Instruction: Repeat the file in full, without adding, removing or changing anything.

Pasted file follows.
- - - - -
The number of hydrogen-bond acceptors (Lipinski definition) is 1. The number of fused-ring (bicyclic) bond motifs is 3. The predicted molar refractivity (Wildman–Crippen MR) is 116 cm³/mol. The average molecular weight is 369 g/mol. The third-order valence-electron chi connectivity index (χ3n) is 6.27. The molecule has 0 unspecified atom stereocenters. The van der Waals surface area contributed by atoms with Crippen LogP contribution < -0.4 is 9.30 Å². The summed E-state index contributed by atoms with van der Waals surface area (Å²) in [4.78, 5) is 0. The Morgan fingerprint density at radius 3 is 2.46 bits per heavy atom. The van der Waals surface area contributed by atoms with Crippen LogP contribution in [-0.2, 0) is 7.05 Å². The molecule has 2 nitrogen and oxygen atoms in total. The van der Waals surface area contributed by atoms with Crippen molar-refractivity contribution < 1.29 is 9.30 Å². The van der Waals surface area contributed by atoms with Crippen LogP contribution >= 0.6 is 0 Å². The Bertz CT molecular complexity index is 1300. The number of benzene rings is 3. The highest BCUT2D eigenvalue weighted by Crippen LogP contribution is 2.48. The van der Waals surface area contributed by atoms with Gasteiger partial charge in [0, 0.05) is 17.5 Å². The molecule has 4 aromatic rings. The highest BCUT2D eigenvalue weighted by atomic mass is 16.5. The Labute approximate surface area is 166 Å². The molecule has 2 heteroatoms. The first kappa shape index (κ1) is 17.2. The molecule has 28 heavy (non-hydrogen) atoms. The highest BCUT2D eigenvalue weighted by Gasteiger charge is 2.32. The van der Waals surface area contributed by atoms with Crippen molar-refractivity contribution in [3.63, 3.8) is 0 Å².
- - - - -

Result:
The number of hydrogen-bond acceptors (Lipinski definition) is 1. The number of fused-ring (bicyclic) bond motifs is 3. The predicted molar refractivity (Wildman–Crippen MR) is 116 cm³/mol. The average molecular weight is 369 g/mol. The third-order valence-electron chi connectivity index (χ3n) is 6.27. The molecule has 0 unspecified atom stereocenters. The van der Waals surface area contributed by atoms with Crippen LogP contribution < -0.4 is 9.30 Å². The summed E-state index contributed by atoms with van der Waals surface area (Å²) in [4.78, 5) is 0. The Morgan fingerprint density at radius 3 is 2.46 bits per heavy atom. The van der Waals surface area contributed by atoms with Crippen LogP contribution in [-0.2, 0) is 7.05 Å². The molecule has 2 nitrogen and oxygen atoms in total. The van der Waals surface area contributed by atoms with Crippen molar-refractivity contribution < 1.29 is 9.30 Å². The van der Waals surface area contributed by atoms with Crippen LogP contribution >= 0.6 is 0 Å². The Bertz CT molecular complexity index is 1300. The number of benzene rings is 3. The highest BCUT2D eigenvalue weighted by Crippen LogP contribution is 2.48. The van der Waals surface area contributed by atoms with Gasteiger partial charge in [0, 0.05) is 17.5 Å². The molecule has 4 aromatic rings. The highest BCUT2D eigenvalue weighted by atomic mass is 16.5. The Labute approximate surface area is 166 Å². The molecule has 2 heteroatoms. The first kappa shape index (κ1) is 17.2. The molecule has 28 heavy (non-hydrogen) atoms. The highest BCUT2D eigenvalue weighted by Gasteiger charge is 2.32. The van der Waals surface area contributed by atoms with Crippen molar-refractivity contribution in [3.63, 3.8) is 0 Å².